VBA succeeded not because it gave tech professionals a better tool, but because it gave tech amateurs (but business pros) a better tool. The business pros know when they’ve outgrown a tool (though they can’t always do something about it in a timely fashion because they’re prisoners of legacy uses just as much as IT. Business pros will NOT start coding in Python or .Net. They may buy an app that does that coding on top of Excel, but I don’t think there’s a finance department in the world that will give up Excel-based analysis.

    Does Power Pivot give enough drag-and-drop analysis to replace amateur VBA? Depends on the circumstance and the sophistication of the user. But you can’t leave a finance director without *any* customization capability. Dick makes that point in his post… “because it [VSTO] is for programmers not spreadsheet users..” But he uses the past tense, “… that was a large part of the success of the products.” I don’t think that success is in the past. If we can adapt PowerViewer to replace the expensive and convoluted BI product at our organization, Excel will continue to dominate. And the ability to adapt PowerViewer isn’t a MSFT problem, it’s our organization’s problem to get the data into our data warehouse in the first place, not to generate the reports afterward.

    Personally I like VBA, as much as I can like any code. Yes, the object model can be inconsistent, and moving between apps is a pain. (Have you tried to get task- and resource-level data from Project into Excel?) But anyone who consistently reads, let alone contributes, to these forums is probably ahead of MSFT in being able to generate cross-product reports using VBA despite its shortcomings. This isn’t necessarily a slam at MSFT – there are just too many real-world needs that MSFT can’t envision, let alone jam into OOTB reporting. And PowerPivot is fine when you don’t know what you’re looking for, or need to slice ‘n’ dice until you find it. But if you know what you need, VBA and formulas pick out the exact answer and put it in the exact place where other apps or users can find it.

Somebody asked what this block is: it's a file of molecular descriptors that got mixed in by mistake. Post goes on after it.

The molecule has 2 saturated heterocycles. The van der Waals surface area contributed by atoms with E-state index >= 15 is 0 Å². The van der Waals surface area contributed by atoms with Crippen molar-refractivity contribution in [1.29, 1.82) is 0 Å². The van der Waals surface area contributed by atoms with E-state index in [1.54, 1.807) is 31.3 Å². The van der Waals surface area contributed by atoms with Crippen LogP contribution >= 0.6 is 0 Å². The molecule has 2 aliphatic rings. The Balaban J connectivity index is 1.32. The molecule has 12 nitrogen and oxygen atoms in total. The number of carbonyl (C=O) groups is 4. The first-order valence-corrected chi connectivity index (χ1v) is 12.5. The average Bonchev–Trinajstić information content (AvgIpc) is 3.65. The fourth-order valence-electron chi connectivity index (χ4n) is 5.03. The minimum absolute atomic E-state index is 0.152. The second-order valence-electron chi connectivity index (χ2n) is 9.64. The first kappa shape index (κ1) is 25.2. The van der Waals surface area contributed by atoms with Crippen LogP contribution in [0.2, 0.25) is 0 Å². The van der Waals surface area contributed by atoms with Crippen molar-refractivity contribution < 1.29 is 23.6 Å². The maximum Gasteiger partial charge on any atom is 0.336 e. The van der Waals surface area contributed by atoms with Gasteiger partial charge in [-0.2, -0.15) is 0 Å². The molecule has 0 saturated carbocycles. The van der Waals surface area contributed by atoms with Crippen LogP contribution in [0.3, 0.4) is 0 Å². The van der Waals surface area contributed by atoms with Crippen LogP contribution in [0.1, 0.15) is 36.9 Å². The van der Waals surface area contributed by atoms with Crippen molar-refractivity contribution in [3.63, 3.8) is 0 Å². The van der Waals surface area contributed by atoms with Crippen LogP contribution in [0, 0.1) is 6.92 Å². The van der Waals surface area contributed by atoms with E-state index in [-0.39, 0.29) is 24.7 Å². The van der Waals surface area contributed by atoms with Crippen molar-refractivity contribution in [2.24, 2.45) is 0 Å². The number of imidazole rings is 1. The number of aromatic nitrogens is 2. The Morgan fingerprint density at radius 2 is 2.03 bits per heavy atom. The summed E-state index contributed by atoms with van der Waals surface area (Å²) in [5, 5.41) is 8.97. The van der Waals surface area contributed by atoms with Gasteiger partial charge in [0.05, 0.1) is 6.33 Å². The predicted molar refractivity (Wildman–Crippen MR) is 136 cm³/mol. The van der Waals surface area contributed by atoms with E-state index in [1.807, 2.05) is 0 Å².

(With a shout out to SUMPRODUCT, my SQL query equivalent in just about every spreadsheet I use.)

    There will almost certainly be rate erosion for developers, as in every other field in the 21st century, but that doesn’t translate to Excel itself going away.

  4. Although the question is about VBA, the answers seem to be restricted to Excel.
    The future of Excel isn’t identical to the future of VBA.
    In my experience VBA is much wider applicable than to Excel or even Office alone.

  5. I agree with snb. I write 100-200 lines of new VBA code each week that has nothing to do with any Office product.

  6. Old isn’t so bad. I’m old ;) Working mostly in Linux these days, and the fresh grads are just fine with vi-or-emacs in a console. Nope, no IDEs for this set. These things are older than VBA, but none of them wants to use anything any newer. Go figure.

    Excel/VBA is similar. Not the shiniest pebble on the beach, maybe, but the combo of an OOTB IDE, Object browser, macro recorder, and code-completing REPL (er, “Immediate Window”) is still a swell toolset. I wish MS kept improving this stuff, but they got it basically right 20 years ago. I mean, I like C# well enough, but VSTO? meh. It doesn’t offer enough to justify the extra working part.

    And if you want to drive Excel from the outside try that other old/new thing Javascript, via WSH. Personally I like the Javascript language (closures, fp, etc) better than VB, and it works via the same old COM (YMMV!).

  7. VBA died in my mind when I learned VB.NET+C# and VSTO.
    Sure, VSTO requires a little more work at first, but once you’ve learned the basics, it’s rocketing way past VBA and the IDE’s limits.

  8. Indeed, MSFT is way, way behind in providing automation capability for their Office365 suite.